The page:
In recognition that we are part of the same struggle,


* I haven't read the book The Revolution Starts at Home yet, but I have read the zine (warning that link is a pdf) and recommend it, even though as this post probably shows I am deeply unsure about any way forward. I should point out that one of the problems with the post I am responding to that other people have discussed is the way it renders invisible the work of WoC dealing with issues that you say feminists don't deal with.

Saturday, December 10, 2011

Scarlet Road

I have seen this trailer posted on tumblr and blogs a few times:

Scarlet Road Video from Paradigm Pictures on Vimeo.

Something about the way it was posted as an awesome exciting and sex positive feminist trailer bothered me, but I hadn't figured out just what it was.  The post on Jezebel reminded me of the sort of comment that I've seen in a few places (and I expect nothing from Jezebel, but they're not the only people who have written about it like this).

A post on the The F-Word responded to Jezebel directly:

I then read in Jezebel about a sex worker who is awesome because she works with disabled clients, which apparently makes her intriguing.

And I started to wonder, what do you think of us? Of me? In these three stages, the mainstream, and the left-wing, tell me that I am inferior, and I am other. So very, very other.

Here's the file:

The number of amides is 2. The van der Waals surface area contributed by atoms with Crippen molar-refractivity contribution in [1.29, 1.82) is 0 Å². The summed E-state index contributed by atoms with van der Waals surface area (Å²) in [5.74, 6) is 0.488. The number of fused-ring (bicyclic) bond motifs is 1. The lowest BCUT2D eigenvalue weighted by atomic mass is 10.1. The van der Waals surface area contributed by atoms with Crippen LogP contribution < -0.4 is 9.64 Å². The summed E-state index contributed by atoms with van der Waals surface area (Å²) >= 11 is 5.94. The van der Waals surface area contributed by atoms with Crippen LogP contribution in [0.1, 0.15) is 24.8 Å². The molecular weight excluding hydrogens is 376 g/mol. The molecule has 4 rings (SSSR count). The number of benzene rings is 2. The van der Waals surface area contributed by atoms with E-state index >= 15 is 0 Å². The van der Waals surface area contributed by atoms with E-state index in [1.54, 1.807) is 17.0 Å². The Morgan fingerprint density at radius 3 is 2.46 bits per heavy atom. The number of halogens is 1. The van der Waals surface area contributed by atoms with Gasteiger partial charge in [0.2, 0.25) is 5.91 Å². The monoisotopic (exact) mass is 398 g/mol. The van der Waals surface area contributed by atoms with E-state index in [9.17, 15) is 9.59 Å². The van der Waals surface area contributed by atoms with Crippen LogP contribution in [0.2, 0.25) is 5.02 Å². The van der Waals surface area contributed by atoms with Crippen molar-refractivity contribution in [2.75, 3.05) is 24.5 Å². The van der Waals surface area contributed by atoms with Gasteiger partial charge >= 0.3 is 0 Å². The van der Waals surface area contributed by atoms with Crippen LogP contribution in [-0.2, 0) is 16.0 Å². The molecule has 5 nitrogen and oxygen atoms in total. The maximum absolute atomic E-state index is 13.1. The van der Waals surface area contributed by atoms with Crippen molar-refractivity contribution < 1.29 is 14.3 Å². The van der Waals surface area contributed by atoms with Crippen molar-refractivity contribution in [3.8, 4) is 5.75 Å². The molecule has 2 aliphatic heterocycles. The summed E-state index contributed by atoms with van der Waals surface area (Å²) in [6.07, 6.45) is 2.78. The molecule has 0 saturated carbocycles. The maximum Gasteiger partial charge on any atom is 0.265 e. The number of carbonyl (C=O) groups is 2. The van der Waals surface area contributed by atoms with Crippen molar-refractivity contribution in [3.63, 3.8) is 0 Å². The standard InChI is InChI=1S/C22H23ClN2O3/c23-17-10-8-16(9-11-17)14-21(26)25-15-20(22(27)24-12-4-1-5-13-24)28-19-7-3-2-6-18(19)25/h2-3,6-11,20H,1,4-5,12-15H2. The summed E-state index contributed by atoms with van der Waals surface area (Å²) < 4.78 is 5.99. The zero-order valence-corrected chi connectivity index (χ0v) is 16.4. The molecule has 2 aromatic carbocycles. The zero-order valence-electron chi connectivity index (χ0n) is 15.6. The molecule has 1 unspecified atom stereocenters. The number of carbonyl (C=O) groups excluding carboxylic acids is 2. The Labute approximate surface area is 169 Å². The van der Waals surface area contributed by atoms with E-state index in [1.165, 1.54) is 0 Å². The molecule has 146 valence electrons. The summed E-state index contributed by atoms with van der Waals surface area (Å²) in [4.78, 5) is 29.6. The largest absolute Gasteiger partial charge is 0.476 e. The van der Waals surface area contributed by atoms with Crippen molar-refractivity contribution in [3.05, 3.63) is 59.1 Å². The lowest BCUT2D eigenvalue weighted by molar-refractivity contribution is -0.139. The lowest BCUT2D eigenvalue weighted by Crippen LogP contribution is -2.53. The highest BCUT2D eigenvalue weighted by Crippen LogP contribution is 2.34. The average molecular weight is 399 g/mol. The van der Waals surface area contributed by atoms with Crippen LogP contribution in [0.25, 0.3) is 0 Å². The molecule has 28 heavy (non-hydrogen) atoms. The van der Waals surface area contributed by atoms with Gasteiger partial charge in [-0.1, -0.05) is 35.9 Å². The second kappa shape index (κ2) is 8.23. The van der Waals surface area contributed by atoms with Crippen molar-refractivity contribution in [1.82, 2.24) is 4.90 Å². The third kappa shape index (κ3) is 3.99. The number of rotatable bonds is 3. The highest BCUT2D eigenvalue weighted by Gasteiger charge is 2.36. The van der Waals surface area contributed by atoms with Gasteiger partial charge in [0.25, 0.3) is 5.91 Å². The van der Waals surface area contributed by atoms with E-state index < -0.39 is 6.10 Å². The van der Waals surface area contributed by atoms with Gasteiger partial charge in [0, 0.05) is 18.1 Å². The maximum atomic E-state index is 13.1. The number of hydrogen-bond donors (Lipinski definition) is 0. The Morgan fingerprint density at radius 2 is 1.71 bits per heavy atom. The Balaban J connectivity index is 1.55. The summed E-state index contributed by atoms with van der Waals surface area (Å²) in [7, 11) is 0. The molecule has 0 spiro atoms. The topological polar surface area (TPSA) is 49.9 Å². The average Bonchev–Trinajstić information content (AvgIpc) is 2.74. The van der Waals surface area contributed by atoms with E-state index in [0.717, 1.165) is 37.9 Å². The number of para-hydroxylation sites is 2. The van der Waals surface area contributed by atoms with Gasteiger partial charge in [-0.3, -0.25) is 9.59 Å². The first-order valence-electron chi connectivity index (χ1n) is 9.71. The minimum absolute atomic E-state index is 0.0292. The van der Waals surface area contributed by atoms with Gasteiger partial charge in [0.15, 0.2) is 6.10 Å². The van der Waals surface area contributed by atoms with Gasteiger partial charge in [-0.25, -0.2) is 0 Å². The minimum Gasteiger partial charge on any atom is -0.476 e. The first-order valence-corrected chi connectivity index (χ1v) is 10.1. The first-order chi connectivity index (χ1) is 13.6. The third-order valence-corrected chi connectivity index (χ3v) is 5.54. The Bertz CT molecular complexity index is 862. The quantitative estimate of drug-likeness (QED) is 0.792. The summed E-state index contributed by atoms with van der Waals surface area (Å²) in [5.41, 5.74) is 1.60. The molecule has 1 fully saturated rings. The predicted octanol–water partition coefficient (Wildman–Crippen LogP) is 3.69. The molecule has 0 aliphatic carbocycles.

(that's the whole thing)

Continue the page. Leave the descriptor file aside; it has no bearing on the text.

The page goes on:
I share Philippa's concern with the way people who celebrate this trailer present disabled people and their sexuality, and I want to unpack why I was so troubled by the many people who posed this with the idea that it was awesome, exciting and amazing.


At this movie's centre is a paradox.  It's argument is that men with disability need to express their sexuality just like everyone else.  However, the existence of the movie posits sex with people with disabilities as different.  This trailer, and the people posting it, appear to believe that sex work with men with disabilities is in some important way different from other sex work.  The Jezebel post described her as 'awesome' based on nothing but the trailer.  None of this makes sense if you genuinely believe what the trailer is presenting as the central premise of the documentary.

Of course the reality is that disabled people are de-sexualised by society, there sexuality is denied, and the very limited idea of sex, sexuality and desire that is promoted in our society has no room for them.  That's the social model of disability - disabled people's sexuality is not different because of their bodies, but because of how society responds to their bodies.

The paradox could be undone with media that centres the experiences of people with disabilities.  A story which starts from them could show that there is nothing intrinsically different between disabled people's sexuality and non-disabled people's sexuality - but there is a profound difference in how their bodies and sexuality is treated.

However, by centring this documentary around an able-bodied women, all that happens is the paradox is reinforced, she is awesome because of what she does.


The trailer talks about 'people with disabilities' - but it portrays and focuses on men with disabilities.  Obviously as a feminist I have a problem anytime that happens, but rendering women with disabilities invisible in this context reinforces damaging and pervasive ideas about women's sexuality and about disability.